“Stories are what we tell ourselves about another’s intentions. ‘She’s gonna to think I don’t find her attractive or care about her if I don’t have an opinion about the scarf, because she doesn’t think I’m a good husband.’ If we are acting in ways that reflect not being a good husband—or whatever it is, rather than simply fixing this, we sometimes enlist others to do it for us. They think we’re not a good spouse. It allows us to avoid admitting we’re not a good spouse or genuinely take the responsibility to change this; because it isn’t necessarily on us to initiate the change, but the result of another’s desire for us to change.” I paused to let this sink in. When he nodded, I added, “Sometimes this type of dynamic feels familiar. It may’ve been a role we played in our family. Not being a good son was a way we could get attention. For example if we pretended to be helpless to be a good son, we could elicit our parents’ compassion, or negate their own helplessness so they could feel good about themselves as parents. Often times we reenact these stories with those we’re in relationship with to help us work them out. But most times we do this unconsciously—unaware ourselves that we are doing it, and confusing those were in relationship with. Rather than working them out, we work them further in. In adult relationships, undermining ourselves for the assumed benefit of our partners causes us to be inauthentic and potentially resentful, especially when others do not recognize what we are actually doing. Sometimes repeating this dynamic can serve as a distancing tactic—You don’t think I’m a good husband, why should I even try to be one?
In order to actually work these stories out, we first need to be aware of them, then be willing to make them known so that our reenactments can actually have a productive purpose. This can be accomplished by enlisting our spouse to help us. Having an opinion on a scarf isn’t a realistic basis for determining whether one is a good husband. But if we assume that it is when we don’t genuinely believe it is, it will throw our spouse off by engaging them in a dynamic they don’t necessarily have a part in. In reality, she may be perfectly fine that you don’t have an opinion on a scarf. But if she’s being treated like she shouldn’t be fine, then she just might not be. This only reinforces the not-feeling-good-enough-dynamic. However, making the running-story known by thinking through it out loud, actually gives our spouse insight into the underlying dynamic, so they can clarify it for us.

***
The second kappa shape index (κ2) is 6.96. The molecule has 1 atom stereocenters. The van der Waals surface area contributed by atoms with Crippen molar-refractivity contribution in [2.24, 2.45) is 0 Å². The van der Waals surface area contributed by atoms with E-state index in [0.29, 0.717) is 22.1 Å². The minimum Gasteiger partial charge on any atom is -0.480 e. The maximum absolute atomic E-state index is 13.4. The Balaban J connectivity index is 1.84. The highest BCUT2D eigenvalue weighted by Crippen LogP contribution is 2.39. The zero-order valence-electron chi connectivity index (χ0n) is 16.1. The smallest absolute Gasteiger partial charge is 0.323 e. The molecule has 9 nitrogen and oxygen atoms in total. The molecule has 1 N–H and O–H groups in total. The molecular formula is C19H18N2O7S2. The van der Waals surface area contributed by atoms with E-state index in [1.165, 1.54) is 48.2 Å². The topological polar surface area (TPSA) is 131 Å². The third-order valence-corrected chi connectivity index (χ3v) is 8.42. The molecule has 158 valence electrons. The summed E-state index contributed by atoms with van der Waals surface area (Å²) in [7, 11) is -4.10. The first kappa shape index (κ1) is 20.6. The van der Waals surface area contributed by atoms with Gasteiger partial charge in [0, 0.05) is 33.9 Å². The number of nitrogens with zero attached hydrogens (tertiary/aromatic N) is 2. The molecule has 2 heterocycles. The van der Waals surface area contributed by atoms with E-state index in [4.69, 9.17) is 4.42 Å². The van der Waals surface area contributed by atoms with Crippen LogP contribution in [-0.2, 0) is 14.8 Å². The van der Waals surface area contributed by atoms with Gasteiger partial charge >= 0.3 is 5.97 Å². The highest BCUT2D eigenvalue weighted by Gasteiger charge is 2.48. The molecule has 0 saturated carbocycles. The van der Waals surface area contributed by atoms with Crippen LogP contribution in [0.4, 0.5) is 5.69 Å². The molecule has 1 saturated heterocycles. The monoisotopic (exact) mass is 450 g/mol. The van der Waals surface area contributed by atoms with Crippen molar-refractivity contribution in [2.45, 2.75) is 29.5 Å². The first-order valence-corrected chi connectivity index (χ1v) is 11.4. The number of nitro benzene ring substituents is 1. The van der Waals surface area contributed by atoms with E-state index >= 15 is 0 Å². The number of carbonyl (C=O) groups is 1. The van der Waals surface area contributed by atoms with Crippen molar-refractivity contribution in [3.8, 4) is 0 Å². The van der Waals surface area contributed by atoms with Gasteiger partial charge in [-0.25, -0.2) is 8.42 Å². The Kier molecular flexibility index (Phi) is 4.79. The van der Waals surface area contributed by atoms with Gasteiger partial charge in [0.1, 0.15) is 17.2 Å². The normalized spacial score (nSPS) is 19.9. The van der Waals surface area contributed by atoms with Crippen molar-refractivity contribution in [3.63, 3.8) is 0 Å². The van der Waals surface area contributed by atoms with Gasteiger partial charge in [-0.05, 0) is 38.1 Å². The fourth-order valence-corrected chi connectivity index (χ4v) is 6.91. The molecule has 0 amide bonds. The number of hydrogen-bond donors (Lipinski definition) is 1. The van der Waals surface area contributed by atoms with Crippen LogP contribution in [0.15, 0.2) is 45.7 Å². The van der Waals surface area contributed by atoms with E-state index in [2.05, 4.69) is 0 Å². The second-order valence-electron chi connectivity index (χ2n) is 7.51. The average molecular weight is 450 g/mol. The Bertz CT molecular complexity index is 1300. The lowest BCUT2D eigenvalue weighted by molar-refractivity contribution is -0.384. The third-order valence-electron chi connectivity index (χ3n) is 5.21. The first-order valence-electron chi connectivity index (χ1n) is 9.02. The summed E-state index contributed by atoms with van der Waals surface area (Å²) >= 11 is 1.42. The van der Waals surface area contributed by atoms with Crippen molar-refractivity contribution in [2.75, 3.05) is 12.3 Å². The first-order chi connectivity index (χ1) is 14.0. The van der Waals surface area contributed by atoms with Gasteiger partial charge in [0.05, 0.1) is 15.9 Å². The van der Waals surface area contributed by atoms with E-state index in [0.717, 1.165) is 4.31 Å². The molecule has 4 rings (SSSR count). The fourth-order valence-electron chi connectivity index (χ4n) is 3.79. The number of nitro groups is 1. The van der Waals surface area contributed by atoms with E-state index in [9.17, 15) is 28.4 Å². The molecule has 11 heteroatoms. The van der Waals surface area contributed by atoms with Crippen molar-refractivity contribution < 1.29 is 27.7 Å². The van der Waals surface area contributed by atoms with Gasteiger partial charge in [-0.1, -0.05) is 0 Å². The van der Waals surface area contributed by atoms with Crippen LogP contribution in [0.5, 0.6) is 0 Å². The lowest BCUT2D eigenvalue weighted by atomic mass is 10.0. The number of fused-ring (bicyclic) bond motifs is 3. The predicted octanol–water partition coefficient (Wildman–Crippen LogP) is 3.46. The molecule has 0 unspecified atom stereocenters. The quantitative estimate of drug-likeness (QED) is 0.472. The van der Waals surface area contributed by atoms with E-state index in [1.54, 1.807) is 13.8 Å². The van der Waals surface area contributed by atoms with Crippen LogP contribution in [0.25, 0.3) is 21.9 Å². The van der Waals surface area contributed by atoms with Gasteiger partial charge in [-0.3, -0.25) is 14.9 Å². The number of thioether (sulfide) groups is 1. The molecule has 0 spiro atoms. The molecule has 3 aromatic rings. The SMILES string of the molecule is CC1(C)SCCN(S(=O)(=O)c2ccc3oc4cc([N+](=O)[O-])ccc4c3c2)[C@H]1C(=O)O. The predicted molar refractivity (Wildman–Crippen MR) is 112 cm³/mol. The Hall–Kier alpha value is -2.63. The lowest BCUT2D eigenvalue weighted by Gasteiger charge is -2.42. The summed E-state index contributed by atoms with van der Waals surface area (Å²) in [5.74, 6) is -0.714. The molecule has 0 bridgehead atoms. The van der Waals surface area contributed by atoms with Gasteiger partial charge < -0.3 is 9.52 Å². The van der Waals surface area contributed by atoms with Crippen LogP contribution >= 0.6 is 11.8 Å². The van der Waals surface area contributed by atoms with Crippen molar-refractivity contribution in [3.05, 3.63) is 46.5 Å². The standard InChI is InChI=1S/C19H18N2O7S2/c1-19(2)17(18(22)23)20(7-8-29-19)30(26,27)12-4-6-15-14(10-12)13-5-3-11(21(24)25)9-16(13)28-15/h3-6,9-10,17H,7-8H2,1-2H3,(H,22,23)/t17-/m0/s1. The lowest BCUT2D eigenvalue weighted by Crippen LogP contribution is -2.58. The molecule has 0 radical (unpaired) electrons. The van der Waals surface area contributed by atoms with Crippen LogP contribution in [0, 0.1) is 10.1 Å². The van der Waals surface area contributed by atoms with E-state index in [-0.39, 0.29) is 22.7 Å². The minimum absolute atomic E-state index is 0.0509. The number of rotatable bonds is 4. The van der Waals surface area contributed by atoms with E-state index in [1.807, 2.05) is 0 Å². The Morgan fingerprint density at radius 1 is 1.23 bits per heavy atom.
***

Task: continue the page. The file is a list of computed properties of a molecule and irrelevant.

To start, lay some groundwork. Let the person know that you are trying to be more aware of the assumptions, or stories you play within the relationship, and that you would like help resolving these. Also be sure to add that you want to improve the relationship—because, if you’re going to assume anything, assume your stories are probably affecting it. Explain what these assumptions are, give examples of what they look like, how you think you get triggered, and how you typically respond. Describe the feeling you get when you do this, and how you feel about yourself. If you can, relate it to dynamics growing up in your family. Prepare them that to resolve this you will be checking things out by thinking aloud and asking questions to check out their answers against your assumptions. Assure them that you recognize these tendencies as your own, rather than solely the result of the relationship. Otherwise, the other person may become defensive and you may wind up reacting to and creating stories around this. Discuss that as you do this you would like to set aside time after these interactions to recognize the patterns your stories have been creating, and to confirm the reality apart from the assumption or story. In doing this we not only come to better understand ourselves, but to be better understood by others. If done in an open, non-defensive way, it may just inspire the other to think out loud as well, creating a mutually collaborative communication.
But as I tell anyone I’m working with, whether a couple, or an individual, “All this is easy to say from where I’m sitting.” And it is. I’m not up against triggered patterns, or the other person’s tendency to personalize. The point of this isn’t a quick fix, but an on going means of developing accurate and more productive communication. This all sounds good going in, but could just as easily get derailed by preexisting communication dynamics. Even if one goes in with all the best intentions, he or she may not be met with the same enthusiasm and wind up even more at odds. This can be especially frustrating if the one introducing the change is trying to improve the relationship. The other may get defensive, paranoid, or annoyed. They may be too volatile to give any of this a fair shot. If this is the case, it may make sense to look into couples counseling for help establishing better communication.